Poliovirus in London’s sewage sparking alarms | Science

Yesterday, declaring a “national incident” after poliovirus was detected in London’s sewage, UK public health officials asked doctors to be on alert for polio cases and urged residents to check whether are up to date with their rare disease vaccinations. The source of the virus is still a mystery, but it was likely someone outside the UK who had recently received the oral polio vaccine (OPV), which uses a live, but weakened virus, and is no longer given in the UK.

Most polio infections are asymptomatic and no cases have been found in the UK so far. But with vaccination rates below 90% in some London communities, there is concern it won’t last. The emergence of the poliovirus in London is a reminder “that no country is immune from being reinfected by polio or re-emerging until the disease has been eradicated everywhere,” says Oliver Rosenbauer, spokesperson for the World Organization’s Global Polio Eradication Initiative. health care.

Polio has been eliminated in much of the world, but the virus is still endemic in Afghanistan and Pakistan, and 30 other countries in Africa, Europe and the Middle East are now designated “hotbed countries”, where the virus has recently circulated. The spread is seeded by the wild virus that persists in Afghanistan or Pakistan or the OPV virus which has regained the ability to cause disease in unvaccinated people.

In the UK, the virus was detected in samples taken between February and June by the Beckton Sewage Treatment Works, which processes the wastewater of 4 million people in North and East London. Initially it did not raise the alarm; UK wastewater monitoring programs usually detect some of these samples each year, spilled by recent arrivals who have received OPVs.

Such traces of sewage usually disappear again quite quickly. This time around, the virus continued to appear in London for several months, and several closely related versions of the virus have emerged in the latest samples. Genetic changes suggest that the virus is continuing to evolve, a sign that it could spread to a small number of people.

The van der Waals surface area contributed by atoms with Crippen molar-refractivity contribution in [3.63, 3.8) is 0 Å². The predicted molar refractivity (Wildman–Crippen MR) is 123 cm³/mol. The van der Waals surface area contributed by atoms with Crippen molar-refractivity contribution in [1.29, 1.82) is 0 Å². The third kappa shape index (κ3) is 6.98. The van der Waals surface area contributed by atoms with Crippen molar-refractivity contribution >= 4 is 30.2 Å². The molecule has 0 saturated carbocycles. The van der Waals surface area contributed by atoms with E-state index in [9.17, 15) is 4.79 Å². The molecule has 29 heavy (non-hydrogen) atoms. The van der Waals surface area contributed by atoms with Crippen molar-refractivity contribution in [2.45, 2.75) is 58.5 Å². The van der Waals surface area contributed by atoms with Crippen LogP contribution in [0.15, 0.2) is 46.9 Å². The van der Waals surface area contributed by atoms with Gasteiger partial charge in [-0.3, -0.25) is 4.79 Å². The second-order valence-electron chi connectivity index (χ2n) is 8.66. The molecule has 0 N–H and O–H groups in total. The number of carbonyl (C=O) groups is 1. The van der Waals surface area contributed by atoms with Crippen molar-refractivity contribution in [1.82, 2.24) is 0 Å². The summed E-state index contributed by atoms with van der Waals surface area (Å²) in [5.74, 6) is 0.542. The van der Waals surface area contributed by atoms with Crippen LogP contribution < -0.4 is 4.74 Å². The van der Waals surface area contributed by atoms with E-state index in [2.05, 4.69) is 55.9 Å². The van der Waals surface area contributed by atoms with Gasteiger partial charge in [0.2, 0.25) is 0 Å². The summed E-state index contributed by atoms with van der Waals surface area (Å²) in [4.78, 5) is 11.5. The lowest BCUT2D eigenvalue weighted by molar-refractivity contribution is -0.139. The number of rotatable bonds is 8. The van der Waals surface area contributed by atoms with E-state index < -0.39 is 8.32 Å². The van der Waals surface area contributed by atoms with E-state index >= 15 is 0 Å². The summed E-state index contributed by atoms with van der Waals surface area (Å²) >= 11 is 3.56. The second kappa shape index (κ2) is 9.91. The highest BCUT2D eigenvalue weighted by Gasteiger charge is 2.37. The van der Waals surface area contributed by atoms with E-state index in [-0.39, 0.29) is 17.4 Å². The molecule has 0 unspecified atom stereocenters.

Joseph Swan, a polio communications officer at WHO, says wider spread is unlikely given the generally high vaccination coverage in the UK, which like most wealthy countries uses multiple doses of a vaccine against it. virus killed. And he points out that there is still no direct evidence that the virus is spreading from person to person. But officials are encouraging people to verify that they and their children have received all recommended doses of the vaccine.

London’s polio detection is the second this year in a place that doesn’t usually have the virus. On March 7, an unvaccinated 3-year-old boy in Israel who had developed paralysis was diagnosed with polio and the country has detected poliovirus in 25 sewage samples so far this year, mostly in or near Jerusalem. The virus is also a vaccine-derived strain, but it is the type 3 strain, unrelated to the type 2 virus found in London. Rapid detection in both Israel and the UK shows polio surveillance systems are working, Rosenbauer says.

In response, Israel and the Palestinian National Authority have stepped up vaccination efforts and the virus has not been detected in the sewage there since March. But COVID-19 has made the job more difficult, says Itamar Grotto, an infectious disease epidemiologist at Ben-Gurion University of the Negev. Both public health and public health personnel are frayed after the pandemic and multiple COVID-19 vaccination campaigns, he says, and vaccine hesitation has increased in some groups.

Officials in London are now taking samples in the sewer systems upstream of Beckton’s treatment plant, to see if they can narrow down the source of the virus and perhaps target vaccination campaigns more precisely.

The OPV that brought the virus to both the UK and Israel has advantages in regions where the poliovirus is spreading. Not only is it cheap and easy to administer, but even the live virus in the vaccine can still replicate in a recipient, triggering strong immune protection in the gut that can stop further transmission of the virus, helping to strengthen the community’s defenses against future. outbreaks. And while it occasionally evolves to regain its virulence, health officials are starting to roll out a more stable form of OPV which they hope will reduce the risk of these reversions.

Meanwhile, Rosenbauer says: “The main thing that countries can do … is to ensure strong disease surveillance and high vaccination coverage, to minimize the risk and consequences of reappearance.”

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